The Democratic Party officially approved its platform at theDemocratic National Convention in Philadelphia.

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The Washington Post has called it “the most progressive Democratic platformever.

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According to a UBS report, the proposals that Democraticpresidential nominee Hillary Clinton has announced are "fairlymodest from a macroeconomic point of view."

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"They would mostly maintain or extend changes implemented underPresident Barack Obama,” according to UBS.

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Jeff Bush, of The Washington Update, again reminded not to“mistake platform for policy.”

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“Obviously there’s a tremendous amount of red meat [in theplatform],” he told ThinkAdvisor.

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ThinkAdvisor examined what the Democratic platform saysabout Social Security, the Department of Labor’s fiduciaryrule, taxes, and other issues that affect financialadvisors. Here are five takeaways from the platform, and whatexperts in the industry are saying.

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(Read the entire platform here.)

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Social Security

Social Security

The Democrats’ platform aims to protect and expand SocialSecurity – and do so largely by raising wealthier Americans’taxes.

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“We will fight every effort to cut, privatize or weaken SocialSecurity, including attempts to raise the retirement age, diminishbenefits by cutting cost-of-living adjustments, or reducing earnedbenefits.

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The Democrats vowed no changes in age or benefits, but what Bushfound interesting was where the Democrats would expand SocialSecurity.

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The platform states, “Democrats will expand Social Security sothat every American can retire with dignity and respect, includingwomen who are widowed or took time out of the workforce to care fortheir children, aging parents or ailing family members.”

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As Bush explained to ThinkAdvisor, the Democrats are getting ridof the gap years in a person’s Social Security work history.

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“That’s certainly what it implies,” he added.

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He also found it noteworthy that the democrats are basicallysaying “Social Security should be tied in with health carespending.

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“The Democratic Party recognizes that the way Social Securitycost-of-living adjustments are calculated may not always reflectthe spending patterns of seniors, particularly the disproportionateamount they spend on health care expenses.”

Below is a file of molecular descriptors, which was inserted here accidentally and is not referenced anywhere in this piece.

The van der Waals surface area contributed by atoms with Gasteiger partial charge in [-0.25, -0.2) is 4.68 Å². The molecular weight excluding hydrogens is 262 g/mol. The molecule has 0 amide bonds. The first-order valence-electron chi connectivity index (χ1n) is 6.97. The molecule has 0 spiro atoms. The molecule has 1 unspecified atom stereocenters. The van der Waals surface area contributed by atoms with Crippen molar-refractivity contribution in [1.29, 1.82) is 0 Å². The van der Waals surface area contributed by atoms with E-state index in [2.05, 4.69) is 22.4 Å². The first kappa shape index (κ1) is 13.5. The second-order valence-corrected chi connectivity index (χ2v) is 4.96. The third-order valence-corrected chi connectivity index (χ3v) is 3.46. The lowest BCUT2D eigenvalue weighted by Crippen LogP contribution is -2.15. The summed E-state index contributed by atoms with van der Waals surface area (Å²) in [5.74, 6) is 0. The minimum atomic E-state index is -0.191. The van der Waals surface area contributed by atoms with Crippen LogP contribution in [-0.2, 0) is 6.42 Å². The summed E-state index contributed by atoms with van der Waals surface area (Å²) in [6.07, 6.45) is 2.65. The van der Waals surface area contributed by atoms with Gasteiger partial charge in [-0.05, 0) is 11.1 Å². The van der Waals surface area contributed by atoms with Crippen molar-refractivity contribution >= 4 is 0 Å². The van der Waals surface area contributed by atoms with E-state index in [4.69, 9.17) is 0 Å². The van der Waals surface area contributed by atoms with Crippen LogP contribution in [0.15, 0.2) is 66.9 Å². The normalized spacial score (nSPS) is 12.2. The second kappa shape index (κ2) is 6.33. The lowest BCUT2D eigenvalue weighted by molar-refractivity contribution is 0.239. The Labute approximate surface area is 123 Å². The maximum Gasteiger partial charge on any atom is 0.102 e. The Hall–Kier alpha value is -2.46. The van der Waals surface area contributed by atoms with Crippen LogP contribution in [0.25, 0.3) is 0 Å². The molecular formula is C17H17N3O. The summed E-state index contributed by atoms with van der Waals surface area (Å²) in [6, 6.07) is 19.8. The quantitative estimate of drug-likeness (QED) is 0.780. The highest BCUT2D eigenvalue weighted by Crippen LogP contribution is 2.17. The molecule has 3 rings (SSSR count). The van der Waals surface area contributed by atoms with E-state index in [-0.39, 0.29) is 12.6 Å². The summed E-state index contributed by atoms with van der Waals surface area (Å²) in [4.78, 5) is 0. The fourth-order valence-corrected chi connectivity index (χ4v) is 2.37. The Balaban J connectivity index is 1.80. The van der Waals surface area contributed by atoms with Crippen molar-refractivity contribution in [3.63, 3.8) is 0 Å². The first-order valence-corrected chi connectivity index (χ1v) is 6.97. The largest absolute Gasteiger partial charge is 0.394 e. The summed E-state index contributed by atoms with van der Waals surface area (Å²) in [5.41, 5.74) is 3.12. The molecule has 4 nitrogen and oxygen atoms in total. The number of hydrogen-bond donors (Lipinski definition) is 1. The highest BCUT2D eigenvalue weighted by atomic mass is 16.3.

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Bush said many democrats were in favor of continuing to use theConsumer Price Index to calculate benefits, which is “notconsistent with what they’re saying here” in the platform.

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The platform is not ambiguous as to how it plans to fund SocialSecurity.

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“We will make sure Social Security’s guaranteed benefitscontinue for generations to come by asking those at the top to paymore, and will achieve this goal by taxing some of the income ofpeople above $250,000,” the platform states. As Bush pointed outagain, Social Security is a math formula with many variables.

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“Democrats seem to be focused on only one of those variables,”he told ThinkAdvisor. “And that’s taxes.”

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Related: Seniors group warns of Social Security buying powerloss

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Labor Secretary Tom Perez. (Photo: AP)

DOL fiduciary rule

In the Democratic platform, there is what Bush called an“obscure reference” to the Department of Labor’s fiduciaryrule.

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The platform states that “We will fight against any attempt byRepublicans in Congress or on Wall Street to roll back the Conflictof Interest Rule, which requires that retirement advisors put thebest interests of their clients above their own financialgain."

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There’s another nod to the fiduciary policy in the platform’ssection on restoring economic security for the middle class.

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“The Democratic Party believes consumers, workers, students,retirees and investors who have been mistreated should never bedenied their right to fight for fair treatment under the law,” theplatform states. “That is why we will support efforts to limit theuse of forced arbitration clauses in employment and servicecontracts, which unfairly strip consumers, workers, students,retirees and investors of their right to their day in court.”

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Related: Advisors view DOL fiduciary rule as competitionbooster

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Taxes

Taxes

There is a consistent theme throughout the platform that thewealthy should pay their fair share, Bush said. In fact, there is aline item in the platform that specifically says: “Making theWealthy Pay Their Fair Share of Taxes.”

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The platform brings up the idea of the Buffett tax – inspired byWarren Buffett famously saying he pays lower taxes than hissecretary.